Saturday, June 21, 2014
laying down the flowers
I had been expecting the news all week.
My friend, Leo Bauman, emailed me earlier in the week that his wife, Theresa, was in the final stages of life. She had been fighting cancer for a long time. And, as it will happen to all of us, her life ran out on Thursday.
I have known Leo since the late 1960s when we were both working our way through college by sorting and mailing checks for a bank in Portland. It was one of those late night jobs perfectly suited for young men looking forward to their futures.
After graduating, I headed off to the Air Force, but I kept in contact with Leo. When I came home on leave during the summer of 1972, he told me had a surprise for me. He had met the perfect girl.
I had never seen anyone before or since who was so "in love." And I doubted that anyone could possibly be as perfect as he claimed she was.
I was wrong. Theresa was beautiful. And she had the bearing of a princess. Better still, she was as "in love" with Leo as he was with her.
The three of us spent my month-long leave together. Playing tennis. Swimming. Going to the beach. Attending the theater. Cooking. That last activity was to raise its head later in our relationship.
The next summer, Leo asked me if I would be the best man in their wedding. Of course, I said "yes." And it was quite a wedding. Theresa insisted that the groom's men had to wear white gloves. I felt like Al Jolson. But I did it for her.
Timing was not our friend. I was scheduled to drive to the east coast that afternoon on my way to my next assignment. So I ducked out of the reception line -- never fulfilling my duty of starting the toasts.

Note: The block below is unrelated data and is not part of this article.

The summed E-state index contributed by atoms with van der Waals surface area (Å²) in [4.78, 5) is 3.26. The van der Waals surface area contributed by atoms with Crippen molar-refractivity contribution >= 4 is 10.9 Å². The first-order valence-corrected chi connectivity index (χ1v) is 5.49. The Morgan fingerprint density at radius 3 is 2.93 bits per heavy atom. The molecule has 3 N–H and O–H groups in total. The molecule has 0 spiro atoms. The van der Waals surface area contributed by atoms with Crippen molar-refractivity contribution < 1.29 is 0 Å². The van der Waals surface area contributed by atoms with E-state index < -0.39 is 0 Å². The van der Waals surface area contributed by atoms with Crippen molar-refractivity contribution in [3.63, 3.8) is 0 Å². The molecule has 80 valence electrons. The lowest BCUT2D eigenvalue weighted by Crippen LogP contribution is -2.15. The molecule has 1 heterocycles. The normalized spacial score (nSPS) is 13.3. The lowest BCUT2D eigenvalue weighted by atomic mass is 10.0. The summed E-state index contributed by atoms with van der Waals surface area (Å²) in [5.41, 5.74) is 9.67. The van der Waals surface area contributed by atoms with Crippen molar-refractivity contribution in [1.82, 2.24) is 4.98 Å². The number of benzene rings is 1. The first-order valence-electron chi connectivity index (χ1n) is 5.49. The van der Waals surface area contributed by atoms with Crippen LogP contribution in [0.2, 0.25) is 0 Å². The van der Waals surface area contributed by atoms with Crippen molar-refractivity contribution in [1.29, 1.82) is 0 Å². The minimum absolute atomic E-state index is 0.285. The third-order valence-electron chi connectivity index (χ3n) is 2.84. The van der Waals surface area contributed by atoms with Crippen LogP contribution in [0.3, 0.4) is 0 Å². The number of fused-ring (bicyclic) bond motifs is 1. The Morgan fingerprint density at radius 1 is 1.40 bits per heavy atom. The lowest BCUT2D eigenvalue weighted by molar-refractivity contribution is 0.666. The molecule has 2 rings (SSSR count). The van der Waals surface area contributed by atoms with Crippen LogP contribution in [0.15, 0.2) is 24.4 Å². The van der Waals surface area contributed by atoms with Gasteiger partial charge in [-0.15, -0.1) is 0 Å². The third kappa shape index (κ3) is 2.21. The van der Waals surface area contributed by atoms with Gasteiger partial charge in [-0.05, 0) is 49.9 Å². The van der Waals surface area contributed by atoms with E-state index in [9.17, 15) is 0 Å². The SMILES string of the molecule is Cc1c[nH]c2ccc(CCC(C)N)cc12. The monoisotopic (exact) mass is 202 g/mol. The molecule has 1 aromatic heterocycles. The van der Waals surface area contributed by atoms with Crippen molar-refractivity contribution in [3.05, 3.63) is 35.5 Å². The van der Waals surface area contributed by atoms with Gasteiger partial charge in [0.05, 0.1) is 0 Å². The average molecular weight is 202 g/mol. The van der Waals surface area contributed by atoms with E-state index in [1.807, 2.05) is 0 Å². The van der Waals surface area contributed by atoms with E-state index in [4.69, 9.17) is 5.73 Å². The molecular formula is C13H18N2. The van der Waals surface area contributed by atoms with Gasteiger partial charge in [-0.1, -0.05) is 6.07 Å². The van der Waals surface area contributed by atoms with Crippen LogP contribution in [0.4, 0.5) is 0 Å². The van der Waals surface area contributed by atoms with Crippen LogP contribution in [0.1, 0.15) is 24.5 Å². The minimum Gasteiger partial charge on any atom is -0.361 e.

We all eventually ended up living in the same suburb of Portland after I graduated from law school. My wedding gift to the Baumans was the two-volume Gourmet Cookbook -- quite popular amongst foodies (though we had not yet invented that abomination) of the time.
Theresa put the gift to good use by forming a gourmet club -- made up of a banker and his wife, a doctor and his wife, a local business owner and his wife, a young bank executive. And me.
Food and friendship cemented our relationship. For years, we would meet monthly to enjoy each others' company.
Theresa kept the group going until the Baumans decided to move to Arizona -- where construction prospects were far better in the early 1980s. I was very sorry to see them go.
Even though technology kept us in contact, I only saw them in person now and then. But friendship burns on no matter the circumstances.
When Leo informed me that Theresa had been diagnosed with breast cancer, I was crushed for both of them. But their Christian faith kept both of them enjoying every moment of each day -- because they knew that every second together was being spent. And they chose to spend them wisely.
Leo's email evoked a response that surprised me. I told him I would drop everything and head north to spend time with them. Leo declined the offer. He knew how brief the remaining time was, and he wanted to spend it with his best girl.
In that email, he included one sentence that truly sums up the relationship that the two of them have. "She is my Bride of 41 years, and each day when I ask her if she will marry me, she gives me a little smile and a nod. I am so good with that."
I never gave my toast at their wedding. I don't even remember what I was going to say. But it would pale compared with the love that Leo and Theresa have for one another. And, in our faith we believe love that strong can never die.
Even so, I am going to miss you, Theresa.
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